There’s an argument to be made that freeing oneself from the constraints of simply representing what is ultimately allows performers to search for a truth that transcends literalism. (As Mos will later tell the DDD, “For myself as an actor, I’m trying to find the truth of that character, and tell that truth. What the story means to me isn’t necessarily what the story might mean to someone else.”)
There’s also an argument that in 21st century America, the theater is a more important vehicle than ever for allowing actors – and writers, and directors – to do so. And in a world where Hollywood is recycling DC Comics plots and Harry Potter books, the theater continues to provide a place where both directors and actors (and writers, for that matter) to do so.
Wright says that as an actor, theater provides him with far more flexibility than American film today. “I don’t know why we’ve gotten drawn into this. It was interesting, [the] Stanislavsi [method] and all that – it was drawn out of melodramatic traditions that I guess were no longer resonating in the way that they had. But I think it’s time to broaden [our scope] a little bit, to expand it a little bit.”
As with Wolfe, he contrasts this with the world of film: “There’s a safety net that’s driven by commercial interests, commercial desires, that put the brakes on a lot of progress there.” Mos concurs: “In film, the actor is really just an instrument, and everyone else who has control over that final image, they’re the real storytellers. And in a lot of cases, that can be people whose interest is not the story. It can be the bottom line, or their own perspective of the world. So as an actor, the medium of film is not a place where you have a lot of control, because what you do on the day or in that moment that you really think connects you to the story or the truth of the character may never get seen.”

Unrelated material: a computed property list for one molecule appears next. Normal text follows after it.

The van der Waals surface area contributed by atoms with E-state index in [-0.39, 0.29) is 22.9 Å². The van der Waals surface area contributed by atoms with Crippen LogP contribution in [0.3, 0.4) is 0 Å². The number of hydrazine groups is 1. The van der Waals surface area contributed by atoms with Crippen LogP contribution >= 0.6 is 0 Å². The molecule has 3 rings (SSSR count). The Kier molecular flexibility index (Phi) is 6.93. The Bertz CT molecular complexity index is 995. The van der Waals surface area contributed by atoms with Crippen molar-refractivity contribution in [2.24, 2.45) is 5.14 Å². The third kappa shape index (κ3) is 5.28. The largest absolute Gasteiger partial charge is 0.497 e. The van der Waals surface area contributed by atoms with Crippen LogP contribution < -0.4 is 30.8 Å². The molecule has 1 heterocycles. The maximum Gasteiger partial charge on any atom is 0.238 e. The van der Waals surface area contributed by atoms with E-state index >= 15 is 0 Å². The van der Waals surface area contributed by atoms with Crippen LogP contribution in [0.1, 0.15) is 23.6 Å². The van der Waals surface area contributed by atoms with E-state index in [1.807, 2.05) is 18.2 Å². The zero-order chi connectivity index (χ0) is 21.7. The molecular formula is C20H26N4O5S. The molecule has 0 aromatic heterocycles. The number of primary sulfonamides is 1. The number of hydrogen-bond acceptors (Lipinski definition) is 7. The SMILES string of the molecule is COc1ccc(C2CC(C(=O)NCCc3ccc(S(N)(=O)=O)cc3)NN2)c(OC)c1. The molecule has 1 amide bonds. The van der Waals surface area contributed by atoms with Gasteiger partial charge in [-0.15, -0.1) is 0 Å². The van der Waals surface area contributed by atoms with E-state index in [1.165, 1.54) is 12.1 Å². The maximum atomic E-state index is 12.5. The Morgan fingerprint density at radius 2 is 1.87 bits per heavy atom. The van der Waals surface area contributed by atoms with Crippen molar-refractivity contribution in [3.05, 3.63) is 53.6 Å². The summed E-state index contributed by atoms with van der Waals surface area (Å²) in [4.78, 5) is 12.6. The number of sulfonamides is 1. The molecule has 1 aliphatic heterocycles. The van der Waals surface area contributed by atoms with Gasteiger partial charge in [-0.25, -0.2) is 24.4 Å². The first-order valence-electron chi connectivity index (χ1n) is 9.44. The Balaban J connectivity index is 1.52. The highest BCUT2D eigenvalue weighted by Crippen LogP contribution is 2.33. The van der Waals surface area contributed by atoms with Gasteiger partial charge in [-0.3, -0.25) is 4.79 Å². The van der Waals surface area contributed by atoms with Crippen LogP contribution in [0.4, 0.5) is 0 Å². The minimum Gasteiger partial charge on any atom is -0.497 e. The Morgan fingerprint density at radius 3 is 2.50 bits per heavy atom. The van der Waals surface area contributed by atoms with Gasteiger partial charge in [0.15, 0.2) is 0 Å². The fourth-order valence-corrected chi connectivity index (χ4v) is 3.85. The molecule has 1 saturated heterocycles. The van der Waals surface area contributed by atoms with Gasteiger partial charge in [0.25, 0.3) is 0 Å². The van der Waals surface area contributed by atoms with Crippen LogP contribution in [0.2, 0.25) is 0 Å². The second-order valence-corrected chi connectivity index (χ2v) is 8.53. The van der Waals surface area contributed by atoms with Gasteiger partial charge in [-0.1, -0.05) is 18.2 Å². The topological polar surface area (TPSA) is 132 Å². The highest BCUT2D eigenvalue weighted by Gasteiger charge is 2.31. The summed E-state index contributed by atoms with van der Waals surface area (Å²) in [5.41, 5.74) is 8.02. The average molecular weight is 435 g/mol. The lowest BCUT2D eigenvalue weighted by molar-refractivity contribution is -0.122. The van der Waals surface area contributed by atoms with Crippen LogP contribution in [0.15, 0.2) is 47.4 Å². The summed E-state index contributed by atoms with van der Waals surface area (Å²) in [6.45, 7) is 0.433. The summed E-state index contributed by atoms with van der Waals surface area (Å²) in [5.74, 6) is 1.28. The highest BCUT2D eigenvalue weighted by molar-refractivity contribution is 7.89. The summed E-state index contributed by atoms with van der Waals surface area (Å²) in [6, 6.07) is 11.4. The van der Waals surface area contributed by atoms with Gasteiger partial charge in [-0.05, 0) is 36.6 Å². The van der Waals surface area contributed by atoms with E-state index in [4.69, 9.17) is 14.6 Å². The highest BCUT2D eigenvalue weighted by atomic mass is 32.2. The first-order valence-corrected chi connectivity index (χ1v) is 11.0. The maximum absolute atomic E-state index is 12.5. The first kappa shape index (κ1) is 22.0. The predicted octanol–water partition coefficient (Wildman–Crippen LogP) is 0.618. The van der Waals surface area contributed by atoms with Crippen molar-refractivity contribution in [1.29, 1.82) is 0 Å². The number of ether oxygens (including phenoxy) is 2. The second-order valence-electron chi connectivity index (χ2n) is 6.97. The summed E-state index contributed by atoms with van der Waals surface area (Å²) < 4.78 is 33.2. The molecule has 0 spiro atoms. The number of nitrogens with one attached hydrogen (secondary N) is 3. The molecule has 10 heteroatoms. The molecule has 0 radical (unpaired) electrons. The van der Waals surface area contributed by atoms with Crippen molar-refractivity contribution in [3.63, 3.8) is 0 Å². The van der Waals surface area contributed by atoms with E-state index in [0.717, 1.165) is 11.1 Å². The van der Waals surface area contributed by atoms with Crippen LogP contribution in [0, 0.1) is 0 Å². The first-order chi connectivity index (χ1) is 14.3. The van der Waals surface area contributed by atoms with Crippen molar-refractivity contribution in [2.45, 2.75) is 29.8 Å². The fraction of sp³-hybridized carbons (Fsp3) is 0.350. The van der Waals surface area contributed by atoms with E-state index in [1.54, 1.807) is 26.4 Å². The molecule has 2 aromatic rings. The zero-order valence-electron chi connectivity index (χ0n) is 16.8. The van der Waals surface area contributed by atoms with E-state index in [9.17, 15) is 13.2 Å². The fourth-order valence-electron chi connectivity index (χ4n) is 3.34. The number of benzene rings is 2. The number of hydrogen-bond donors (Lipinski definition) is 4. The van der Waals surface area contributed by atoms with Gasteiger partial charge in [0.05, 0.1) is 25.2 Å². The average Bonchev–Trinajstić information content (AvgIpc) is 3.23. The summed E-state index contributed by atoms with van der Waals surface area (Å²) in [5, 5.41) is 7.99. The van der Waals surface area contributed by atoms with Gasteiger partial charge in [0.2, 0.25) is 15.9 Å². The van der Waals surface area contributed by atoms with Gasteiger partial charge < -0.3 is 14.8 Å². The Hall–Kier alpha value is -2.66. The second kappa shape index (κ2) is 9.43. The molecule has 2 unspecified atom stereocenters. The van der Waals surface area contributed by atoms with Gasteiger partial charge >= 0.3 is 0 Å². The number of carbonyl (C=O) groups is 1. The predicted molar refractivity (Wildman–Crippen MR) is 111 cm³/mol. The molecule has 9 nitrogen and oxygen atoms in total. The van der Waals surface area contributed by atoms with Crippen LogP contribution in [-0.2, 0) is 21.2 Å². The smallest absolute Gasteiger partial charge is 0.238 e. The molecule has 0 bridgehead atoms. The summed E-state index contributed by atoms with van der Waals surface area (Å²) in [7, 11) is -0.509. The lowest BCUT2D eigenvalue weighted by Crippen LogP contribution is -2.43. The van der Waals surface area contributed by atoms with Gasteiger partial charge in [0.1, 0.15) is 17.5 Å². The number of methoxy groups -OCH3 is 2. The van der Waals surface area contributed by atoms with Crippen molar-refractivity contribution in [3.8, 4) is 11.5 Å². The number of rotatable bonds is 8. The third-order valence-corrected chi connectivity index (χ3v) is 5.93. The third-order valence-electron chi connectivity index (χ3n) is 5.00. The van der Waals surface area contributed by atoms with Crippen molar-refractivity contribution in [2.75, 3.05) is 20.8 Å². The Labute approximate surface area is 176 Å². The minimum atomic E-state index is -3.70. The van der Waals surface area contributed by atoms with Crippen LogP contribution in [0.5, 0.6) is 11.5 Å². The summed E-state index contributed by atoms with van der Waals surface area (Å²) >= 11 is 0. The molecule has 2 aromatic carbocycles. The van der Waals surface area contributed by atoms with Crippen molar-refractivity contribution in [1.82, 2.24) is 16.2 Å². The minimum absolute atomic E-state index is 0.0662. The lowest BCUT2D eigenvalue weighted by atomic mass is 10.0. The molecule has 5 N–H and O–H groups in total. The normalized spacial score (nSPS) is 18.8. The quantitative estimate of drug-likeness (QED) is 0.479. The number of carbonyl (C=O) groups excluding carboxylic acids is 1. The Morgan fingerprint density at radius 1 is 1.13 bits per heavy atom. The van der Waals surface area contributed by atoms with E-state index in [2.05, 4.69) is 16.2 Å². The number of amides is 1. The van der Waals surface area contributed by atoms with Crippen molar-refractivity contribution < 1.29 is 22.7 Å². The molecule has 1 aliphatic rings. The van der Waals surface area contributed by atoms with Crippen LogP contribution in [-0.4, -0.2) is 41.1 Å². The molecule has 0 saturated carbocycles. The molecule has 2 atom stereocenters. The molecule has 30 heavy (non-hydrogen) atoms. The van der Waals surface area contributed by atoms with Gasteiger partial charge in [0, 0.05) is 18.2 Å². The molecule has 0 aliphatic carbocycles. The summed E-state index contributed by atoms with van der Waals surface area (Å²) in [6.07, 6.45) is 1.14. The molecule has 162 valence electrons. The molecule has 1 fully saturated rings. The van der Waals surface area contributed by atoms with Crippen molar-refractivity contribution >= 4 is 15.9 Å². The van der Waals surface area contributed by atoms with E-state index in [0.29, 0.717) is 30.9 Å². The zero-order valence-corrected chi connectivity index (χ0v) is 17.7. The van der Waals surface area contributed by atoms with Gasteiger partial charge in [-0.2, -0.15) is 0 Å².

As actors, both Mos and Wright enthuse about the creative possibilities that working on stage allows them. Wright suggests, “American film acting has become so grounded in representing things as they are – I think it limits the breadth and freedom of storytelling. I would think that theater provides that room, and certainly historical theater in this case, because we’re compressing a lot of data into one play, so there has to be broad sweeps [gestures expansively].”
For his part, Mos – perhaps appropriately for someone who’s as respected for his music as he is for his acting talents – draws an analogy to music: “The difference [between film and theater] is akin to the difference between recording in the studio and performing live. In theater, the story really belongs to us. After we’re on stage, we can do what we like, and it’s another type of freedom in that. And also there’s another type of connection you’re having with the audience. If you can make someone suspend their disbelief while you’re in earshot of them, you’re really transporting them to another place.”
Theater certainly has entertained its fair share of literalism, but with A Free Man of Color, Wolfe, Mos and Wright have all leapt in the complete opposite direction, embracing the ultimately symbolic nature of on-stage performance and extending it as far as possible. In this sense, it’s pretty much perfect that the script was provided by that scourge of kitchen-sink naturalism, John Guare, who recently told The Guardian in the UK, “What I hate about kitchen-sink dramas is [this idea] that the set is real, therefore you’re going to be seeing truth. You have to earn truth. Truth can’t be a part of the fact that people appear to talk that way and live in that room. You’re looking for the poetry in something, and I don’t mean poetry in the fancy sense. Naturalism believes by just replicating a thing you give the truth, rather than earning the truth.”